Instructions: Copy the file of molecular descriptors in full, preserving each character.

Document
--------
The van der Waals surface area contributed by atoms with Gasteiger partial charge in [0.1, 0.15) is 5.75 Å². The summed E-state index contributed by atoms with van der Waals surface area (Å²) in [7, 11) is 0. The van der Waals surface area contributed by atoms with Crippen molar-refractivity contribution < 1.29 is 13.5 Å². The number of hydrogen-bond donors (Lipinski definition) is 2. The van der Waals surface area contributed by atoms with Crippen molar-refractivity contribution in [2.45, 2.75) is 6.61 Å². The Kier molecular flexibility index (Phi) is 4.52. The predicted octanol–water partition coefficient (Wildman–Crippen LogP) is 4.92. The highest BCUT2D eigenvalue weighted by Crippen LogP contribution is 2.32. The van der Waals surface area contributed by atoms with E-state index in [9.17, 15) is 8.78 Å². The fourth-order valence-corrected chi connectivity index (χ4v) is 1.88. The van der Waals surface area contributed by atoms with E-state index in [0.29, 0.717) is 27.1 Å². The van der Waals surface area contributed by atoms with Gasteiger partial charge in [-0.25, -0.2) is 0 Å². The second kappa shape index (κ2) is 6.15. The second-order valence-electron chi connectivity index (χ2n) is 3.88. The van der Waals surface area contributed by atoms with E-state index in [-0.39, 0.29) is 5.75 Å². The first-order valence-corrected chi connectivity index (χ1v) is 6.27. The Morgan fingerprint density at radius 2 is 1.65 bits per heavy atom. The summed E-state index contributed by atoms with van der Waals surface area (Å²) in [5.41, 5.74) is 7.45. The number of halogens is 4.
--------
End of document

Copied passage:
The van der Waals surface area contributed by atoms with Gasteiger partial charge in [0.1, 0.15) is 5.75 Å². The summed E-state index contributed by atoms with van der Waals surface area (Å²) in [7, 11) is 0. The van der Waals surface area contributed by atoms with Crippen molar-refractivity contribution < 1.29 is 13.5 Å². The number of hydrogen-bond donors (Lipinski definition) is 2. The van der Waals surface area contributed by atoms with Crippen molar-refractivity contribution in [2.45, 2.75) is 6.61 Å². The Kier molecular flexibility index (Phi) is 4.52. The predicted octanol–water partition coefficient (Wildman–Crippen LogP) is 4.92. The highest BCUT2D eigenvalue weighted by Crippen LogP contribution is 2.32. The van der Waals surface area contributed by atoms with E-state index in [9.17, 15) is 8.78 Å². The fourth-order valence-corrected chi connectivity index (χ4v) is 1.88. The van der Waals surface area contributed by atoms with E-state index in [0.29, 0.717) is 27.1 Å². The van der Waals surface area contributed by atoms with Gasteiger partial charge in [-0.25, -0.2) is 0 Å². The second kappa shape index (κ2) is 6.15. The second-order valence-electron chi connectivity index (χ2n) is 3.88. The van der Waals surface area contributed by atoms with E-state index in [-0.39, 0.29) is 5.75 Å². The first-order valence-corrected chi connectivity index (χ1v) is 6.27. The Morgan fingerprint density at radius 2 is 1.65 bits per heavy atom. The summed E-state index contributed by atoms with van der Waals surface area (Å²) in [5.41, 5.74) is 7.45. The number of halogens is 4.